News | FFR Technologies | April 25, 2018

HeartFlow FFRct Analysis Added to ITP Payment Program in the U.K.

Designation from NHS England meant to help drive adoption of the technology

 

HeartFlow FFRct Analysis Added to ITP Payment Program in the U.K.

April 25, 2018 — HeartFlow Inc. announced that the National Health Service (NHS) England has chosen the HeartFlow FFRct (fractional flow reserve computed tomography) Analysis as part of the Innovation and Technology Payment (ITP) program. The HeartFlow Analysis was chosen as a new technology to be funded by ITP through a competitive process of nearly 300 applicants. It is the only ITP recipient focused on coronary artery disease (CAD), which affects 2.3 million people in the U.K., according to the British Heart Foundation.

The goal of the ITP is to create the conditions necessary for proven innovations to be adopted faster and more systematically throughout the NHS. Through a competitive process, NHS England identified innovations where financial or procurement barriers were preventing widespread adoption, despite strong evidence that broader adoption would deliver efficiency and improve quality in healthcare. NHS England will provide reimbursement for usage of these technologies through the ITP program to support their adoption throughout the NHS.

The ITP designation for the HeartFlow Analysis follows medical technology guidance issued by the National Institute for Health and Care Excellence (NICE) in February 2017. The guidance recommended the HeartFlow Analysis as the most cost-effective option following a coronary computed tomography angiogram (CTA) when additional information is needed by the clinician for patients with stable chest pain. Additionally, NICE clinical guidelines recommend coronary CTA as the initial diagnostic test for most patients with stable chest pain.

“For patients being assessed in a chest pain clinic with new onset chest pain, the most important focus is to first provide an accurate diagnosis as quickly as possible. It is ideal if we can avoid unnecessary invasive procedures, like angiograms, or prevent having to do multiple tests, one after the other. Most patients don't actually have angina and so being able to reassure patients and avoid unnecessary tests is also really important,” said Andrew Wragg, M.D., consultant cardiologist, Barts Heart Centre. “Using the HeartFlow Analysis at the Barts Heart Centre helps us understand if a patient has a significant narrowing within their heart blood vessels by assessing its impact on the actual blood flow to the heart muscle. This enables us to make a more precise diagnosis and offer the most appropriate treatment. Many patients don’t require any extra tests and can be reassured. Other patients can be correctly identified for more invasive treatments. Also, the time to diagnosis is shorter and combined with avoiding unnecessary tests, this can potentially lead to important cost savings for both the hospital and wider healthcare system.”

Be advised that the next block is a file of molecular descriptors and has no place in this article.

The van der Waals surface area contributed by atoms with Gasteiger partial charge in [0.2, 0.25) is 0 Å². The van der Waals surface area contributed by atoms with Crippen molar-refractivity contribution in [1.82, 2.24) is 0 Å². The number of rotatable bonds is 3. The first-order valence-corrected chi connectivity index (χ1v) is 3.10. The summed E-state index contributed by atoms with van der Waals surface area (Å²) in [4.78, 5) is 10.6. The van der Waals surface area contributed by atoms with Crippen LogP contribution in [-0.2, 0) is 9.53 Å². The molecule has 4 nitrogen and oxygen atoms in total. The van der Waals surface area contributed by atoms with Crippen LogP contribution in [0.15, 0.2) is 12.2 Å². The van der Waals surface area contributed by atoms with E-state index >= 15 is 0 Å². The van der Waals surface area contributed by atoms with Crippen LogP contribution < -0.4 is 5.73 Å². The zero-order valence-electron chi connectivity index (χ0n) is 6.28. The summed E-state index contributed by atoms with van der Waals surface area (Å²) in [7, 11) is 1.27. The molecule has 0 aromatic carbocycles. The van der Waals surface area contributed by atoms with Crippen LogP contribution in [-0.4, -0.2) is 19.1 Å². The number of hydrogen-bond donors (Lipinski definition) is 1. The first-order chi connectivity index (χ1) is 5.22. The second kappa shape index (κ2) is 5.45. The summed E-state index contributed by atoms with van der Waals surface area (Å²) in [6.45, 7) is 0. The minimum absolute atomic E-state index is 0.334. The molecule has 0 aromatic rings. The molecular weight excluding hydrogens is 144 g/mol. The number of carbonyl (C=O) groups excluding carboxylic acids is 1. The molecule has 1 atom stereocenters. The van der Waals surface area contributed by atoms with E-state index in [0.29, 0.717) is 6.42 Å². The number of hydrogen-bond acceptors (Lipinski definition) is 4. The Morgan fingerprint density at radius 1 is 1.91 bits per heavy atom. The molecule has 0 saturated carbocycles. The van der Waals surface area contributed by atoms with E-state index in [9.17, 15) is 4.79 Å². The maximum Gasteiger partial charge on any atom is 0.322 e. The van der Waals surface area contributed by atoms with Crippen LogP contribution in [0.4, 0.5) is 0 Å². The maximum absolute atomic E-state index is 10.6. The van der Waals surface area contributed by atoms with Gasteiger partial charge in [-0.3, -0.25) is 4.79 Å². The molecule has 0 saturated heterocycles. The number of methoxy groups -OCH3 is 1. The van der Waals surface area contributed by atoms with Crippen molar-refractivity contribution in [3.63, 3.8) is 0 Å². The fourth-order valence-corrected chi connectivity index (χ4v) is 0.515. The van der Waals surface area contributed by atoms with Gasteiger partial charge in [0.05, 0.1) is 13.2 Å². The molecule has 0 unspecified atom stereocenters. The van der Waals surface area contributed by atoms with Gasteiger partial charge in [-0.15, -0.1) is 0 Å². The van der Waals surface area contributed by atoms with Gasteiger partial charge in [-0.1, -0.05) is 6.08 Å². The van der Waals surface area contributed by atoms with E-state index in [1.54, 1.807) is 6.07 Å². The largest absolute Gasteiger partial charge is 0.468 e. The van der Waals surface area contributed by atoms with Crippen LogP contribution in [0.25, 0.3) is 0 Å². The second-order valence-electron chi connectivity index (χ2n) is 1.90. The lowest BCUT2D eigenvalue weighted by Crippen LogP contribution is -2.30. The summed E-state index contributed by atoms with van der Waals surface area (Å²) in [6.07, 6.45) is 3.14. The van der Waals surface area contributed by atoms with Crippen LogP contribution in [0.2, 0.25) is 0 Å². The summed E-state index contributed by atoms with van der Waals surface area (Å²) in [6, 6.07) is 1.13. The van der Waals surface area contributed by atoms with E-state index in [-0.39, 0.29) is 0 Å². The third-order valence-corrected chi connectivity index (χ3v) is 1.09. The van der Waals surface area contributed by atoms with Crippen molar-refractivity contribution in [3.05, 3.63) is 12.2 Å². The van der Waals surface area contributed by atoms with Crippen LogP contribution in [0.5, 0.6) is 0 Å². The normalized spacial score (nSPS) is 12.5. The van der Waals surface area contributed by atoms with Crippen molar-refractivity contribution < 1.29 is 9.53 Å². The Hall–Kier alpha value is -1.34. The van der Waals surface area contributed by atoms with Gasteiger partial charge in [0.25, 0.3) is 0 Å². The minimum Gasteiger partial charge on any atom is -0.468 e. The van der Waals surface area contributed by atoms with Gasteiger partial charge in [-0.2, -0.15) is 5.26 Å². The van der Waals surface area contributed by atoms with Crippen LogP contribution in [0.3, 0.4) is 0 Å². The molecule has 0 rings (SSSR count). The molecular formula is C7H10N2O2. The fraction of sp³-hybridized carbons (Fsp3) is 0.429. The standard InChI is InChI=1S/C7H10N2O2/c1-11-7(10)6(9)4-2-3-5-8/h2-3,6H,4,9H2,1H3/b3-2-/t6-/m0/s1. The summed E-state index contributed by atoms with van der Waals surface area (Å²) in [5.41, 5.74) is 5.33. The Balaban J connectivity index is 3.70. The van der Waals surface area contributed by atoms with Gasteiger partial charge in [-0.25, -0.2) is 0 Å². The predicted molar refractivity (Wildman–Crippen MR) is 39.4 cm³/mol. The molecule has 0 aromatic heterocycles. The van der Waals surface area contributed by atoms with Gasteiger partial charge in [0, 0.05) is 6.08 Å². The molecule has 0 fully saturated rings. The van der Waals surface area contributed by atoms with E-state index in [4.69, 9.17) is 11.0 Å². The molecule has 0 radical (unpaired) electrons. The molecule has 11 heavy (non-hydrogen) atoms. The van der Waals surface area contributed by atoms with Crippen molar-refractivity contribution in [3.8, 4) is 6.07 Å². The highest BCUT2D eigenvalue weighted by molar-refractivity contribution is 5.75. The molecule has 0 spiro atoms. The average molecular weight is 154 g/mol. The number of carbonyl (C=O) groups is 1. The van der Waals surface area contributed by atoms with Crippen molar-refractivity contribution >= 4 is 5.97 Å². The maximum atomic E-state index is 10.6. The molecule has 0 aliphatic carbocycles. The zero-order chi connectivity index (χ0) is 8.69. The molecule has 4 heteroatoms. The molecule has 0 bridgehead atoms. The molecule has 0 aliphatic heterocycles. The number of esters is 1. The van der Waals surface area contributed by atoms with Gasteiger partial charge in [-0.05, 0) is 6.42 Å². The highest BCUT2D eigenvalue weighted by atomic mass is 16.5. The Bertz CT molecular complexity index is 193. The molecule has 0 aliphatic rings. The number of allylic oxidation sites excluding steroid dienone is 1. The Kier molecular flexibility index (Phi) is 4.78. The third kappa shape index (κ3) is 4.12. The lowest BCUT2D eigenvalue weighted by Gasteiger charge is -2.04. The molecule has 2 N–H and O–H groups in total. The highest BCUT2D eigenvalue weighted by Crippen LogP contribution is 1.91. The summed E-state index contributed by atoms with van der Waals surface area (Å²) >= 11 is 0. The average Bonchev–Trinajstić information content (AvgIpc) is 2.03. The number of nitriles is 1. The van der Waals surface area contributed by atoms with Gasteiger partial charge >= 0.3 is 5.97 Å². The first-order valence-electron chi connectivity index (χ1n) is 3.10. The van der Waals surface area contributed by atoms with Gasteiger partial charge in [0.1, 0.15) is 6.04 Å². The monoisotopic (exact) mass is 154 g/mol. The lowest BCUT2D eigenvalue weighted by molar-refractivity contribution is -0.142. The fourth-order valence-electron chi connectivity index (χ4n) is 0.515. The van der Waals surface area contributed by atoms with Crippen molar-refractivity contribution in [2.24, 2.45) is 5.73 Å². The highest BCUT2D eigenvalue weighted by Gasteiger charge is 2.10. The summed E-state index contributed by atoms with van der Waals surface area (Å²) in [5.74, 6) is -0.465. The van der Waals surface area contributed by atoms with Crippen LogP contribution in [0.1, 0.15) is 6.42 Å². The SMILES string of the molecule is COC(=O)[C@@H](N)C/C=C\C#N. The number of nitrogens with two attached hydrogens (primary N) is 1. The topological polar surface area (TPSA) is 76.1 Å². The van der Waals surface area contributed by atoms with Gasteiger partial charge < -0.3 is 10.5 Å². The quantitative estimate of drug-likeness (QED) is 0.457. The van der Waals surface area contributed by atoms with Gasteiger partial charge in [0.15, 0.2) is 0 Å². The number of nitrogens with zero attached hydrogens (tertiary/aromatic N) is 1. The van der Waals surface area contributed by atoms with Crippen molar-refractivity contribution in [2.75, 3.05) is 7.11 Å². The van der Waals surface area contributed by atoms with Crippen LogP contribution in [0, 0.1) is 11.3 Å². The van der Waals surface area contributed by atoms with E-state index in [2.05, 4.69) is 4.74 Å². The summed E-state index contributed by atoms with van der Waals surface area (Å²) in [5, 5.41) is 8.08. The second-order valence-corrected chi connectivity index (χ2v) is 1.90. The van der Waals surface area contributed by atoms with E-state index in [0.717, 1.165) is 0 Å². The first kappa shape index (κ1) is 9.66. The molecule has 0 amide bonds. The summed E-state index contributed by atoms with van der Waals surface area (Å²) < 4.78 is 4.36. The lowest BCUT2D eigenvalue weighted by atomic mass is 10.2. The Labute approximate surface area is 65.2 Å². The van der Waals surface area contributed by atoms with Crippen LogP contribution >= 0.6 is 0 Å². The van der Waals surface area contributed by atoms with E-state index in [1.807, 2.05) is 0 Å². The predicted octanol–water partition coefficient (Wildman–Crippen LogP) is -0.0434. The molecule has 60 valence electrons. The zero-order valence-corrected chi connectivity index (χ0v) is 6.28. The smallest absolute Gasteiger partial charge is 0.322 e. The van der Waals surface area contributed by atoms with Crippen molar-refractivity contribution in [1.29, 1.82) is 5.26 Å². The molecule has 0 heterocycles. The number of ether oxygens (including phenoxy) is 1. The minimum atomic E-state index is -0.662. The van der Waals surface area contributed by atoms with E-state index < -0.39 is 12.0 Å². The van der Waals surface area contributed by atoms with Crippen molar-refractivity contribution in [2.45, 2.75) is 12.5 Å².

Clinicians diagnosing someone with suspected CAD want to know as definitively as possible if the individual has a significant blockage in their coronary arteries. They also want to know the impact of that blockage on blood flow so they can best determine which treatment pathway is appropriate (e.g., medical management, stenting or coronary artery bypass grafting).

Data from a patient’s non-invasive coronary CTA are securely uploaded from the hospital’s system to the cloud. HeartFlow leverages deep learning to create a personalized, digital 3-D model of the patient’s coronary arteries. The HeartFlow Analysis then uses powerful computer algorithms to solve millions of complex equations to simulate blood flow and assess the impact of blockages on coronary blood flow. The HeartFlow FFRct Analysis is provided via a secure online interface to offer actionable information to enable clinicians to determine the optimal course of treatment.

This technology has been demonstrated to reduce unnecessary and invasive diagnostic coronary angiography procedures, which can be associated with bleeding, stroke, major blood vessel damage and other serious complications. It also significantly reduces healthcare costs for hospitals.

For more information: www.heartflow.com

 

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